When a man can earn the respect and gratitude of his fellow men, and his community, he has achieved the true purpose of life and that is his true success.”
These words, which still inspire the many people who volunteer to support the New York Armenian Home, were written by Mrs. Siranoush Sanossian, whose philanthropic efforts led to the establishment of the Armenian Welfare Association of New York, a.k.a. The New York Armenian Home.
The birth and growth of the home is the fruits os selfless contributions offered by those people, whether rich or poor, learned or illiterate, whose concern for the welfare of the elderly members of the New York Armenian Community prompted them to tie their fate to that of the Home.
The origins of the Home date back to the 1920’s, when Mrs. Sanossian was first convinced of the necessity of such an institution by the plight of many elderly Armenians who had been cast off by their families. She gradually attempted to enlist the support of a group of devout Armenian ladies in the New York area. Despite many trials and tribulations, including ridicule, the Home became a reality, assuring that the Armenian elderly need no longer live their last years in loneliness, if their families were unable to care for them.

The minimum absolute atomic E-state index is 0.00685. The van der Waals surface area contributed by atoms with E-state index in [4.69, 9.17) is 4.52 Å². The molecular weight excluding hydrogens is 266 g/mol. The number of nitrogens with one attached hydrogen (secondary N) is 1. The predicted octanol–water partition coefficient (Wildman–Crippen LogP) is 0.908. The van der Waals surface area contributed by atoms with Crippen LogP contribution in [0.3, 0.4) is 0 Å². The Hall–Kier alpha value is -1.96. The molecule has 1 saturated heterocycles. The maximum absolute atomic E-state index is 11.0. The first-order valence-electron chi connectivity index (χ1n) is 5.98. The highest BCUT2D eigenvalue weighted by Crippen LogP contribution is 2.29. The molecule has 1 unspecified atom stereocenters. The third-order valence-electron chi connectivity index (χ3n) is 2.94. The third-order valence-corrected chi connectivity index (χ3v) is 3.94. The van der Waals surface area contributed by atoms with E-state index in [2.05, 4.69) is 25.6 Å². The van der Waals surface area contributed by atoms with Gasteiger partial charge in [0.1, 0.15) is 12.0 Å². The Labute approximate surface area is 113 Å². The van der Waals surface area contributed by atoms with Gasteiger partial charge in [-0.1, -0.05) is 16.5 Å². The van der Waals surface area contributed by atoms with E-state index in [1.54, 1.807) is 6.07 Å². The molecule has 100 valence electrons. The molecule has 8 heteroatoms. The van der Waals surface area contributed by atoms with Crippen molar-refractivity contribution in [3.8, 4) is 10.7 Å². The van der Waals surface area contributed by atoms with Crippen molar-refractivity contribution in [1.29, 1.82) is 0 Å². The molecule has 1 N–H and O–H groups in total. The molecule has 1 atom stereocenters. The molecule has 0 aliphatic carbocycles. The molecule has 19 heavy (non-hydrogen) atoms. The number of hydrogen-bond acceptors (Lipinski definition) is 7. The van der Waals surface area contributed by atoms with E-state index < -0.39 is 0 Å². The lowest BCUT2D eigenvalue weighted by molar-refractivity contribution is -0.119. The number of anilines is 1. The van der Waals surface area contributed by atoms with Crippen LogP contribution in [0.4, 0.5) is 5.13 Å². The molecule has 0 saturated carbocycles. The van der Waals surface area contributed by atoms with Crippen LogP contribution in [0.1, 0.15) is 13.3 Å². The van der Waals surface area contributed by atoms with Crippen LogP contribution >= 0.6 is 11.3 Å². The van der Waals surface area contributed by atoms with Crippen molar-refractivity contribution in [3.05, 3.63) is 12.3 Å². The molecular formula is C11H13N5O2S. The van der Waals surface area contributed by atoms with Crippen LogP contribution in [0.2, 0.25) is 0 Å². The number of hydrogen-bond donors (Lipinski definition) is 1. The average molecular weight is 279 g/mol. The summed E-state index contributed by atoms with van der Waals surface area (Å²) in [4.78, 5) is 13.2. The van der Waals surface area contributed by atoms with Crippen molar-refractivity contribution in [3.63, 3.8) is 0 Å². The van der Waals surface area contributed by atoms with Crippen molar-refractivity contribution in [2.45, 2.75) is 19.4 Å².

On November 17, 1948, the Armenian Welfare Association of New York was incorporated. No sooner were the doors opened, than there was a waiting list for hopeful entrants. Within six years the need for a larger facility became a necessity. In the summer of 1954, the present location, 137-31 45 th Avenue, Flushing, New York, was purchased. Upgrading was begun in 1955.
During 1957 the critical need for more beds was placed before the devoted volunteers and Armenian community. A Building Fund Drive was launched and after much consideration, the decision was to add a wing to the existing site. Three floors were added, and now there was room for 80 residents, (current licensing is for 79 residents).
In retrospect, the history of the Home is itself a tribute to the Armenian community that fostered the Homes growth from a small institution housing three elderly Armenians, to the present day facility. Regardless of political or church affiliation, the primary goals of the Home are to create a congenial surrounding. Residents may find a measure of happiness, while still maintaining their Armenian culture.
|©2005 New York Armenian Home|